But if I was on the jury, I would NOT find him guilty beyond a reasonable doubt, not even close.

So I am dis-heartened that he is in prison for this crime and I hope that the documentary helps to highlight his case and get it looked into properly, fairly and openly.

Offline justice

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Re: Making a Murderer (Netflix)
« Reply #28 on: January 13, 2016, 06:44:AM »
Steven Avery, the convicted killer featured in Netflix's "Making a Murderer," won't be pardoned if Wisconsin Gov. Scott Walker has anything to do about it.

Tens of thousands of people have signed petitions for Avery to be exonerated in the October 2005 killing of Teresa Halbach after the documentary suggested that Avery might have been a stooge for a conspiracy.

Avery, 53, insists he didn't kill Halbach, a 25-year-old freelance photographer. He is serving life in prison for murder, and Brendan Dassey, his nephew, who was a teenager at the time of the killing, is serving life as an accessory.

The White House has previously pointed out that President Barack Obama can't pardon Avery because he wasn't convicted of a federal crime.  And Monday, Walker — a tough-on-crime Republican who has never issued a pardon during his five years in office — indicated in a statement posted to social media that he wouldn't start with Avery. 

The statement links to an August 2011 decision by a three-judge panel of the Wisconsin Court of Appeals. The judges upheld Avery's conviction, ruling that the removal of a juror from his trial and the introduction of key evidence found in his home were proper.

Kathleen Zellner, an Illinois lawyer who specializes in seeking reversals of convictions, took over last week as head of Avery's defense. She said in a statement that the defense has uncovered new evidence that will exonerate Avery — but she didn't say what it was.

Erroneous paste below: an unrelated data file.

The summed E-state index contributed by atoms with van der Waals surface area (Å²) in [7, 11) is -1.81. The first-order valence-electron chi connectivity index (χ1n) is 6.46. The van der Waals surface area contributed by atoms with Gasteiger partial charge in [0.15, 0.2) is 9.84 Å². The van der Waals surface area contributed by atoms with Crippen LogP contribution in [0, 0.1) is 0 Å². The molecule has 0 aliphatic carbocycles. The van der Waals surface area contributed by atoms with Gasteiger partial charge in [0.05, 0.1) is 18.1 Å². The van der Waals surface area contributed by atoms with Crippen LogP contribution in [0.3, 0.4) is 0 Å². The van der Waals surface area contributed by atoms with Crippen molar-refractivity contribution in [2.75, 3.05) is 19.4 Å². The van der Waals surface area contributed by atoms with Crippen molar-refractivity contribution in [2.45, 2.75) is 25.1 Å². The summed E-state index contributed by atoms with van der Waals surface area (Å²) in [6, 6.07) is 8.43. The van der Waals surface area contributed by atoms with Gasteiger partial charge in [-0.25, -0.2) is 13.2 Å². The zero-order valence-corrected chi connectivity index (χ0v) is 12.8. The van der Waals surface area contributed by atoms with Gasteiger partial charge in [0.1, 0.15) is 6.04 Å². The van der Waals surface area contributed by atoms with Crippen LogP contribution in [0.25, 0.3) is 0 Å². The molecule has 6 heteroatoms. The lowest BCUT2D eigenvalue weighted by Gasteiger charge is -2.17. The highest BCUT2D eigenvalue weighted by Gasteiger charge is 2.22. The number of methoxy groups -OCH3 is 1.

Envy kills,” the Pope said. “It does not tolerate others having something that I do not have. And it always suffers, because the heart of an envious or jealous person suffers. It is a suffering heart!” It is a suffering that desires “the death of others

Offline justice

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Re: Making a Murderer (Netflix)
« Reply #29 on: January 13, 2016, 06:51:AM »
Thousands of people have signed petitions asking President Obama to pardon Steven Avery for his conviction in the murder of Teresa Halbach, the subject of the Netflix documentary Making a Murderer. While President Obama has no jurisdiction over the matter, Wisconsin Governor Scott Walker does. However, it appears that he is not sympathetic to the pleas of Avery.

In spite of strong evidence suggesting corruption in the trial against Steven Avery for the murder of Teresa Halbach, the Wisconsin Governor and former candidate for the Republican nomination for President has not been persuaded. In fact, Avery’s new legal team will face an uphill battle if they seek to have Avery pardoned by the Governor, as tough-on-crime Scott Walker has never issued a pardon during his five-year tenure.